All is Fair in Love, But What About Divorce?

IMG_8618By Leslee Champion

Marcia Milliman may have stated it best when she said, “when love has vanished, there’s only money left to divide.” As nearly half of the marriages in the United States end in divorce, Courts are regularly faced with question of how to divide the martial property. Most states, including Georgia, provide for an equal distribution in dividing between the spouses any property acquired during their marriage through the labor of either party. Courts equally agree that property a spouse owned before the marriage began or acquired during the marriage through inheritance should remain with that spouse. It would seem these rules follow some idea of fairness in the marital relationship and according to the study, “Citizens’ Views About Fault in Property Division” by Sanford Braver and Ira Ellman, it appears most Americans generally agree with an equal split of property between the spouses. In fact, most respondents showed strong support for dividing property equally without regard to the spouses’ earnings, their relative contributions to the domestic labors, or their marital status.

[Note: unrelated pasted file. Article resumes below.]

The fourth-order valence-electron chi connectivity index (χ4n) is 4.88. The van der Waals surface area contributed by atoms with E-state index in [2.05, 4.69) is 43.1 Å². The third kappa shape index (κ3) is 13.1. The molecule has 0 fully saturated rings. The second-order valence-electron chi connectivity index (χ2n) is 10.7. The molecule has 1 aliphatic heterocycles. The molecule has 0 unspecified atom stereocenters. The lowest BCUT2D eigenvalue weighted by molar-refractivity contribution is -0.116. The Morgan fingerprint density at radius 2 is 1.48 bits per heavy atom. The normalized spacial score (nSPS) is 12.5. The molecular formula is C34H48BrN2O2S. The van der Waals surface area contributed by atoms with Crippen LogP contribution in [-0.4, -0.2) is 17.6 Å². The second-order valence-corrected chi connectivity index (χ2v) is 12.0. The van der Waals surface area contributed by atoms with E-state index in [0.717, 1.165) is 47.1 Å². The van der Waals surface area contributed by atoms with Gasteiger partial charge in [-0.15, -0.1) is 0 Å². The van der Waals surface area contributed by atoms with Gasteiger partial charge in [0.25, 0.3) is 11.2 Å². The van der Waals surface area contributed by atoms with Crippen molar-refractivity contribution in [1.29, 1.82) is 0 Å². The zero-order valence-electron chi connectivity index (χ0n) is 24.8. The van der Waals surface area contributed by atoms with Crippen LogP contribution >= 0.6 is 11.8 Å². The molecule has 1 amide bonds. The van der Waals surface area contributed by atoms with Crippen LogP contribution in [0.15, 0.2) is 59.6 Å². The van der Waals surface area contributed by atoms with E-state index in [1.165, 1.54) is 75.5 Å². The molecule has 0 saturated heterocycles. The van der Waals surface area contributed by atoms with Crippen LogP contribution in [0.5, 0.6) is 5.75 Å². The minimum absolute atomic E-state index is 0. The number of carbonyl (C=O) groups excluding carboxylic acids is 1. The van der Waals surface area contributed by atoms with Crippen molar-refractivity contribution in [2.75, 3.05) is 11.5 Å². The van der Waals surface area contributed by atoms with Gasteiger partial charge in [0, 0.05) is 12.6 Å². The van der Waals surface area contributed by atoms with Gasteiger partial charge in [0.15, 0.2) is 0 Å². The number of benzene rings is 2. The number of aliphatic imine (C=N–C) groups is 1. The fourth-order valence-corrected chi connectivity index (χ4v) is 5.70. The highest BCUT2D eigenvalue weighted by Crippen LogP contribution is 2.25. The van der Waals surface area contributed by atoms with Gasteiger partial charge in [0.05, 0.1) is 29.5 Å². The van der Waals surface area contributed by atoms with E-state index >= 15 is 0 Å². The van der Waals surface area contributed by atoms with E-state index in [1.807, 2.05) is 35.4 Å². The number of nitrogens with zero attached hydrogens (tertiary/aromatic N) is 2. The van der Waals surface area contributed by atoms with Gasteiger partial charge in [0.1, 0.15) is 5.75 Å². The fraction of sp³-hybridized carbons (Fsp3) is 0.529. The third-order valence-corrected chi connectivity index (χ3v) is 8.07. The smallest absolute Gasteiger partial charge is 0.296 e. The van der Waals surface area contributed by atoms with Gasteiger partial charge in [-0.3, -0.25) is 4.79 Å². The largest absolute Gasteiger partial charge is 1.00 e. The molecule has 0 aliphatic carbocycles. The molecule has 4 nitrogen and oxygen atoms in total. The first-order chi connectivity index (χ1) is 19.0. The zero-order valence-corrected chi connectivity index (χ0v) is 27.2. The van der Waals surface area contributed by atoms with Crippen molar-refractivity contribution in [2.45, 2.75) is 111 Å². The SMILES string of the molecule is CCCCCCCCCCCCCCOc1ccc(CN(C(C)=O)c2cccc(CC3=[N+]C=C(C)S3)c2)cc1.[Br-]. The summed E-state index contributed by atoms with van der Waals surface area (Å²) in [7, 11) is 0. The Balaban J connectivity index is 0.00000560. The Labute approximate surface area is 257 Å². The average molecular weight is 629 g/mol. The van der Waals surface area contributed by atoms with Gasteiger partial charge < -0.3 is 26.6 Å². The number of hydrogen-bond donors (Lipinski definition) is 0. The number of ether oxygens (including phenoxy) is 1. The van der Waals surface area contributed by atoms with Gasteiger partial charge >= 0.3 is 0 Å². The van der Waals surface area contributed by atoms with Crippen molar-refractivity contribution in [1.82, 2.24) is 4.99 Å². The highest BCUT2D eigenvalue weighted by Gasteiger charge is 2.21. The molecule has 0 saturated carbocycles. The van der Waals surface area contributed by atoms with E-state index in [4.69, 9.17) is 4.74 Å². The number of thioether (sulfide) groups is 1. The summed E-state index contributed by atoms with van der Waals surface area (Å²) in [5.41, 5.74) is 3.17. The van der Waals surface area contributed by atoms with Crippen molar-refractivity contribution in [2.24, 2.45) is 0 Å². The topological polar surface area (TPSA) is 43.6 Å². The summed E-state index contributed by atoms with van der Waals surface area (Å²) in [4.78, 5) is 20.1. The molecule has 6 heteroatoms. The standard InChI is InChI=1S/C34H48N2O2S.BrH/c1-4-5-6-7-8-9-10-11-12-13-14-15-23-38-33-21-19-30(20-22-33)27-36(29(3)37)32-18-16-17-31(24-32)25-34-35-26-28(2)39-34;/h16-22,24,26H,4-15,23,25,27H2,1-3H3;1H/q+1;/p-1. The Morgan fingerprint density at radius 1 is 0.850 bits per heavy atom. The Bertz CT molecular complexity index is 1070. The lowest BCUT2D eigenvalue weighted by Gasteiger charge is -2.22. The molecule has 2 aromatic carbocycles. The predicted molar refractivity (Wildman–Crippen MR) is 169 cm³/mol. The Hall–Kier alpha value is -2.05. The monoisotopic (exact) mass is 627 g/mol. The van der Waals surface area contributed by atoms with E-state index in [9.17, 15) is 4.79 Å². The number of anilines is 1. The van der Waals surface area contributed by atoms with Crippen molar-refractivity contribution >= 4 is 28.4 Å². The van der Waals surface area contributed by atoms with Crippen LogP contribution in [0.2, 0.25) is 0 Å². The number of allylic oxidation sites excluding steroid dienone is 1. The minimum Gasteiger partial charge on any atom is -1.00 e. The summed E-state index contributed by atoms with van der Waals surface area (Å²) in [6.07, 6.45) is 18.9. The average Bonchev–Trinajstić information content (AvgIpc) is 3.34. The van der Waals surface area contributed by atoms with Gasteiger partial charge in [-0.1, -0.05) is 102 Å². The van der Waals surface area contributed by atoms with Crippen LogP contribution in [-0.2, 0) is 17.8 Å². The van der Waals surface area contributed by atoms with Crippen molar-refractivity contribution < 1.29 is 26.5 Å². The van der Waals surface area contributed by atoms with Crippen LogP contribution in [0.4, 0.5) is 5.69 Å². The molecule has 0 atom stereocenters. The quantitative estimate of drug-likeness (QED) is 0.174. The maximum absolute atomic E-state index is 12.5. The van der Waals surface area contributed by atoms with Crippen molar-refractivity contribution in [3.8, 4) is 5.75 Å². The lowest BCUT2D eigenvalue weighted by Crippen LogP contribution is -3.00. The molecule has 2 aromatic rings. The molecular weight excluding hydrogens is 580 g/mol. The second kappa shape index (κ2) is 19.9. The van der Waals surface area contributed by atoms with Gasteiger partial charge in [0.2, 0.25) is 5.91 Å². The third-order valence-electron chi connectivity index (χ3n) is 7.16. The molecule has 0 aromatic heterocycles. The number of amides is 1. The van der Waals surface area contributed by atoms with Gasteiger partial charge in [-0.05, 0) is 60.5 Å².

But would the respondent’s division of the property change if marital misconduct was the reason behind the divorce? In their recent study, Bravers and Ellman asked the question of what effect adultery has on the public’s view of how marital property should be distributed. The participants in the study, over 600 citizens awaiting jury service in Arizona, were given 14 fact scenarios in which one of the spouses either admitted to or was accused of committing adultery. The participants were then asked to divide the couple’s property fairly. Interestingly, the study revealed that lay citizens generally support the leading American rule excluding fault from consideration in the allocation of property in divorces, even in cases where one spouse has been unfaithful. Even more surprising considering the long standing double standard between sexes, the respondents did not especially distinguish between adulterous wives and adulterous husbands. In fact, in the only scenario to receive any support for unequal distribution, the case in which one spouse admits adultery and offers no excuse of justification, men were found to have awarded less property than female respondents to the husband who admitted to cheating. The reasoning for not considering fault may be explained in the attitude questionnaire participants were required to complete. On average, respondents agreed that “marital relationships are too complicated for judges to figure out”, “courts would end up spending too much time and money”, and “divorcing spouses would often end up spending too much money for lawyers and other costs required to make such claims or to defend against them.” Bravers and Ellman suggests the reason behind these views might not be that individuals do not care about or condemn bad marital conduct, but because they appreciate limits in the law’s ability to deal with it.